The sexy army


Patrick and I set up for a few big tops. There were two eights in addition to many loose tables. Once the evening got hoppin’ the team really began looking like that army of competent servers that I mentioned earlier. Since they are a team, and the service is top notch, they ran food to each table together and in unison. But it was the moments that led up to the food running that was so damn sexy!

The expo would call for the number of runners needed, the servers would line up quietly and attentively to collect the two plates handed to them.  They swiftly grabbed the plates, repeated the table and position numbers, and went to the hall to wait. They did not go onto the floor. They did not begin running. They waited for their food running companions.

If you are into service, this was a lovely sight to be seen.  Once the last food runner had their food in hand, they marched out (army of competent people), found their positions, gained eye contact with one another, and delivered the food in unison.

And that, for me, was the theme of the night.  It was a well-oiled and organized service.  And just like words can’t do justice for the beauty of the mountains, this service needs be seen to be appreciated.  So the next time you are in Vail, make a reservation at Kelly Liken, be treated to excellent service, and enjoy the ballet.


The team at Kelly Liken teaches us that smooth, graceful movements are a lovely attribute of a waiter, but when performed in unison with teammates, turns a service shift into a beautiful show.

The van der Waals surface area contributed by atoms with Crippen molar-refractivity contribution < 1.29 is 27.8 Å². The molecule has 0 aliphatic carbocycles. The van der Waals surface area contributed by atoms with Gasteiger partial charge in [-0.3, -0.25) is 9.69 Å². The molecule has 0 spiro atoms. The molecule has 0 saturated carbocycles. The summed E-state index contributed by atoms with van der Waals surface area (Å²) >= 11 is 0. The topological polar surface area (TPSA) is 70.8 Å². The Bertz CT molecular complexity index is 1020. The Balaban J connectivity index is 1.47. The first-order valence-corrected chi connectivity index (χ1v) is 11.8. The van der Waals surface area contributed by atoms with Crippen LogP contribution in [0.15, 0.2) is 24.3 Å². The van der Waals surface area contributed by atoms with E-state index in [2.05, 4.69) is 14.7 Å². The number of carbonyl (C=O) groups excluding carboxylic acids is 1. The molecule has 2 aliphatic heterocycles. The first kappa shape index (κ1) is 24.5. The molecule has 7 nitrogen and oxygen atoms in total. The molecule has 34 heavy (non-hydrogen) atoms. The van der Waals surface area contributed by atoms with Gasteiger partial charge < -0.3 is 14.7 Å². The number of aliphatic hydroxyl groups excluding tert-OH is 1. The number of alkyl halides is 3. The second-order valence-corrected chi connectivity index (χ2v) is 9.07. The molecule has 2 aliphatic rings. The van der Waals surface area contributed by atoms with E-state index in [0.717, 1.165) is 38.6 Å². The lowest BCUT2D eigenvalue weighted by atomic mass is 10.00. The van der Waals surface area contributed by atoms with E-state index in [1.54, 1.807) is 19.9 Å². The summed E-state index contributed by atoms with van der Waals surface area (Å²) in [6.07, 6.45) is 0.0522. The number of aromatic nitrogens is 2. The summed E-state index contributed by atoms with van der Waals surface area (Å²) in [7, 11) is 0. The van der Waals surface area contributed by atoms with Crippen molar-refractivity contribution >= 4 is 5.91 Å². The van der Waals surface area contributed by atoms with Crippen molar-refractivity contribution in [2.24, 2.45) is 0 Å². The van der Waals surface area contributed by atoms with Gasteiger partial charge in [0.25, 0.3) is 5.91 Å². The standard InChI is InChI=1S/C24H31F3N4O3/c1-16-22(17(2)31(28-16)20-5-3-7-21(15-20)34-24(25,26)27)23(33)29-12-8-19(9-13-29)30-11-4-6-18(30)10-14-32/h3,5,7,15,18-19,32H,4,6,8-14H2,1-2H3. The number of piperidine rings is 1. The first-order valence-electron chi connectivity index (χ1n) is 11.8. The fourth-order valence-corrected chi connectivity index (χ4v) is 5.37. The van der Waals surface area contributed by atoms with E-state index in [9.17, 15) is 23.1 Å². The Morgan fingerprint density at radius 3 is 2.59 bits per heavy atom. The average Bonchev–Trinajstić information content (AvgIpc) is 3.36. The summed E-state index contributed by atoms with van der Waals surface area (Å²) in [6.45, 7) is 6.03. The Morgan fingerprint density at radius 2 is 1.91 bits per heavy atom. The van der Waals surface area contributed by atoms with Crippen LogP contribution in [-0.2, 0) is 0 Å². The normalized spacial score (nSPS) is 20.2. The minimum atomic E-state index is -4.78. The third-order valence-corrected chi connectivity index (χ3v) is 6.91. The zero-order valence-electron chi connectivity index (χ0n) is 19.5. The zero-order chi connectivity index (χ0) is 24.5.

Thank you Kelly Liken and husband Rick for creating the Restaurant Kelly Liken.  Thanks Sarah for allowing me to stage with your service team.  And thank you team!  You were gracious hosts and giving with your wisdom and knowledge. You are inspiring professionals!  Jeremy, Nate, Jessica, Jess, Patrick, Ian, Drew, and Kirsten.


Service Industry Connections

  • Jeremy, the Advanced Sommelier, is a friend and wine study partner of Andrew from Gramercy Tavern.
  • Ian, the creative bartender, used to work at The Mediterranean in Boulder.
  • Patrick, the strong and exact server that I shadowed, used to work at the notable restaurant, Niche, in St. Louis.



If you like Restaurant Kelly Liken, you could also try: La Belle Vie in Minneapolis or The American in Kansas City.



We are in this profession together. Let’s start applauding, sharing ideas and bringing more excellence to our game. Do you want to help me with this tour AND become a stronger server or manager? Thank God! Check out the iamWaitress product line HERE or make a donation on the left.

Editor: Rebecca Crane

  1. I just watched a party that Oprah threw celebrating women (there was a server for each guest, I’m thinking 50?) and it was the first time I had seen that done. They were all in sync and looked so proud to serve these women. It was a beautiful thing and actually gave me chills.

    • Hey Debbie. Thanks for the comment. Yes, it can look so elegant. And it shows that there is care and planning on the service team’s part. It gives a great impression. Thanks again Debbie.